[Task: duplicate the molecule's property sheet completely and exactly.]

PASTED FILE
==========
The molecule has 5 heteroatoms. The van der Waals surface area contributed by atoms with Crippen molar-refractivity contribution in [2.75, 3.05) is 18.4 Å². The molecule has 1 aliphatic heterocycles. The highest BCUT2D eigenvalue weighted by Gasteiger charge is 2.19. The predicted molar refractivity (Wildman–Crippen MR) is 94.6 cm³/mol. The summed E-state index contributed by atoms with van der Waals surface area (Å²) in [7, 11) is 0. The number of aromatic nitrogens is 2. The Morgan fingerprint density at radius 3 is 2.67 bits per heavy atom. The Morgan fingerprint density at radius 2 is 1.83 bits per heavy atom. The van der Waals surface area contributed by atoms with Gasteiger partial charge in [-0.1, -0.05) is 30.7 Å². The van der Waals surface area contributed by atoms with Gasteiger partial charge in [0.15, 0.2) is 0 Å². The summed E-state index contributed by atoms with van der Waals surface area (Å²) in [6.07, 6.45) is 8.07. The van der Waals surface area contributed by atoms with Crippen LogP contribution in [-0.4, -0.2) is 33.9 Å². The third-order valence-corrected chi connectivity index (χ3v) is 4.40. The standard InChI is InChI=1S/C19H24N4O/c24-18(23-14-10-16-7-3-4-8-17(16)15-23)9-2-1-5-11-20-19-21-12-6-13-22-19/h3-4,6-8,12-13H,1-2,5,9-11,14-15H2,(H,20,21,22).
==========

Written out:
The molecule has 5 heteroatoms. The van der Waals surface area contributed by atoms with Crippen molar-refractivity contribution in [2.75, 3.05) is 18.4 Å². The molecule has 1 aliphatic heterocycles. The highest BCUT2D eigenvalue weighted by Gasteiger charge is 2.19. The predicted molar refractivity (Wildman–Crippen MR) is 94.6 cm³/mol. The summed E-state index contributed by atoms with van der Waals surface area (Å²) in [7, 11) is 0. The number of aromatic nitrogens is 2. The Morgan fingerprint density at radius 3 is 2.67 bits per heavy atom. The Morgan fingerprint density at radius 2 is 1.83 bits per heavy atom. The van der Waals surface area contributed by atoms with Gasteiger partial charge in [-0.1, -0.05) is 30.7 Å². The van der Waals surface area contributed by atoms with Gasteiger partial charge in [0.15, 0.2) is 0 Å². The summed E-state index contributed by atoms with van der Waals surface area (Å²) in [6.07, 6.45) is 8.07. The van der Waals surface area contributed by atoms with Crippen LogP contribution in [-0.4, -0.2) is 33.9 Å². The third-order valence-corrected chi connectivity index (χ3v) is 4.40. The standard InChI is InChI=1S/C19H24N4O/c24-18(23-14-10-16-7-3-4-8-17(16)15-23)9-2-1-5-11-20-19-21-12-6-13-22-19/h3-4,6-8,12-13H,1-2,5,9-11,14-15H2,(H,20,21,22).